Coulson Aviation has scored a first in aerial firefighting worldwide: official approval to suppress wildfires at night using night vision goggles.
The go-ahead comes from emergency management authorities in the State of Victoria, Australia, said CEO Wayne Coulson. Coulson Aviation’s S-61 Sikorsky helicopters begin flying night operations this fall using the goggles (NVG).
“We see where it could be a significant advantage,” Coulson said. “We’re in rarefied air when it comes to night vision goggles, the first company in the world approved to fly with them.”
NVG, pioneered during the Second World War, has been used primarily aboard military aircraft. The infra-red technology is touted as a strategic advantage in controlling wildfire since it has the capability of extending operational hours at a critical time of day when wind, temperature and humidity are optimal. In many cases this could give firefighters an upper hand.
The technology has been deployed periodically by American authorities over the years, but the U.S. Forest Service has so far restricted its use.
While aerial firefighting is done at night in some well-lit areas such as Los Angeles, the helicopters have to land to refill their water tanks, Coulson said. The Coulson system involves airborne refilling, a technique called “hover fill” that saves critical time.
The company has been working on the innovation for the past decade using the S-61 with its hefty 4,000-litre tank system. Sikorskys offer a key advantage, he noted. When hovering low over water to refill aircraft tanks, the pilot’s view isn’t obscured by backwash stirred up by rotors.
“We don’t have the same issue as most other helicopters.”
Use of spotter aircraft overhead help direct the Sikorskys to their target drops, one of several overriding safety measures to manage the risk associated with flying at night. As a result of these provisions, Coulson believes NVG-assisted operations are as safe as flying in daylight.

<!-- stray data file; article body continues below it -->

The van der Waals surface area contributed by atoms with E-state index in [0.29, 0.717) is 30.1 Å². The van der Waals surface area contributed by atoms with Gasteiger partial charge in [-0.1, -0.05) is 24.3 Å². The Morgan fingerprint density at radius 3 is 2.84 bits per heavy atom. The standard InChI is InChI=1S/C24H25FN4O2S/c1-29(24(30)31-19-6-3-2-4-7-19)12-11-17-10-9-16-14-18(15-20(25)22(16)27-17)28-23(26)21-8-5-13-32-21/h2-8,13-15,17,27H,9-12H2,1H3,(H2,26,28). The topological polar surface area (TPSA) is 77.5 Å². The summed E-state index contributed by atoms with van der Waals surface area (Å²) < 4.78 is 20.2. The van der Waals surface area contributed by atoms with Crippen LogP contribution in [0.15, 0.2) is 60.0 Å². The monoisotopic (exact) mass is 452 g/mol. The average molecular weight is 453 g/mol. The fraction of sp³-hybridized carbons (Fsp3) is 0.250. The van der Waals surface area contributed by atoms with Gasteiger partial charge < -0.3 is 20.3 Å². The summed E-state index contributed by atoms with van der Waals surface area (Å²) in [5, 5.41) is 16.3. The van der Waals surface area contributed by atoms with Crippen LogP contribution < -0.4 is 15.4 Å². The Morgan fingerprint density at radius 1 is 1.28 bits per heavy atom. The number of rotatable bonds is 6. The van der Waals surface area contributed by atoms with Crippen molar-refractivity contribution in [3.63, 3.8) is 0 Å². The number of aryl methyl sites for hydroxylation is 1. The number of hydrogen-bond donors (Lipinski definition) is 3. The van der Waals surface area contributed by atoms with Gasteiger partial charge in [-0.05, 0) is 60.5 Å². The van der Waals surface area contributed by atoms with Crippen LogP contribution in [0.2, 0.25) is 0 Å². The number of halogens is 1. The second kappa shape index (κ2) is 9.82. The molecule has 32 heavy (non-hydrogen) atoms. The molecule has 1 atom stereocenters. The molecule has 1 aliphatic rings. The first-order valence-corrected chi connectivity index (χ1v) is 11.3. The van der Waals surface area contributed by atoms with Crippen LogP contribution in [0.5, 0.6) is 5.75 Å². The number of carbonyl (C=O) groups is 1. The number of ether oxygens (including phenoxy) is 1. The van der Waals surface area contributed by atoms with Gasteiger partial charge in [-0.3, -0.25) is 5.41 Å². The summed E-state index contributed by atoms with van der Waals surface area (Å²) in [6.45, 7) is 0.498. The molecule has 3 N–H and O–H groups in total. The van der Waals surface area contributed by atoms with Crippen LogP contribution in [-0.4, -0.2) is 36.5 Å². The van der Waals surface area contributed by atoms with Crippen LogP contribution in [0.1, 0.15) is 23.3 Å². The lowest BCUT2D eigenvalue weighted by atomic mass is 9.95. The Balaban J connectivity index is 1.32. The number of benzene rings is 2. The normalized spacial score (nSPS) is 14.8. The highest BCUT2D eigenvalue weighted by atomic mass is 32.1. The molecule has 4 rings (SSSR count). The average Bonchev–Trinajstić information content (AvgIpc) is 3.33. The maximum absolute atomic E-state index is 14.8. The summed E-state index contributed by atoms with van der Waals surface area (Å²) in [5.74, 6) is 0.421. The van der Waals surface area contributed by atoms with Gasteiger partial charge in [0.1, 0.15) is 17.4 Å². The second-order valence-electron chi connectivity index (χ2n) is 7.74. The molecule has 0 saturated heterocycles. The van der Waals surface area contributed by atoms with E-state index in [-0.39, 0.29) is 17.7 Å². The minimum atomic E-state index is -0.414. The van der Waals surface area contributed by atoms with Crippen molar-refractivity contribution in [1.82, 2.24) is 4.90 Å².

“Safety is paramount for everything we do.”
They have yet to convince North American government agencies to proceed with testing NVG, though discussions continue with the State of California. This winter, the company will install the technology in its heavy lifter, the C130 Hercules, for testing by the Civil Aviation Safety Authority.
B.C. Wildfire Service continues to research NVG as an option for helicopters only, though it has no field trials planned.
“The BCWS is also considering what missions we reasonably need to do to meet the needs of fire operations and whether or not alternatives exist that lower the risk exposure for our staff and are cost effective.”
They also intend to review Coulson Aviation’s Australian trials.
Authorities Down Under, more so than their North American counterparts, are committed to capitalizing on technical advances, Coulson said.
“They want change. In Australia, they’ve lost a lot of communities going back the ’60s. There is more of an appetite for a new model with firefighting aircraft on 24-hour standby just like an ambulance or fire truck. We are an emergency service like any other.”
The State of Victoria has 60,000 firefighting volunteers and neighbouring New South Wales has 70,000.
“Everybody’s world is wildfire because everybody’s been affected some way, shape or form over the decades.”
He recalled one blaze in particular in which a Coulson Sikorsky night operation proved decisive.
“The aircraft was able to catch a fast running fire on Christmas Eve that would have been catastrophic. And we were able to make a difference.”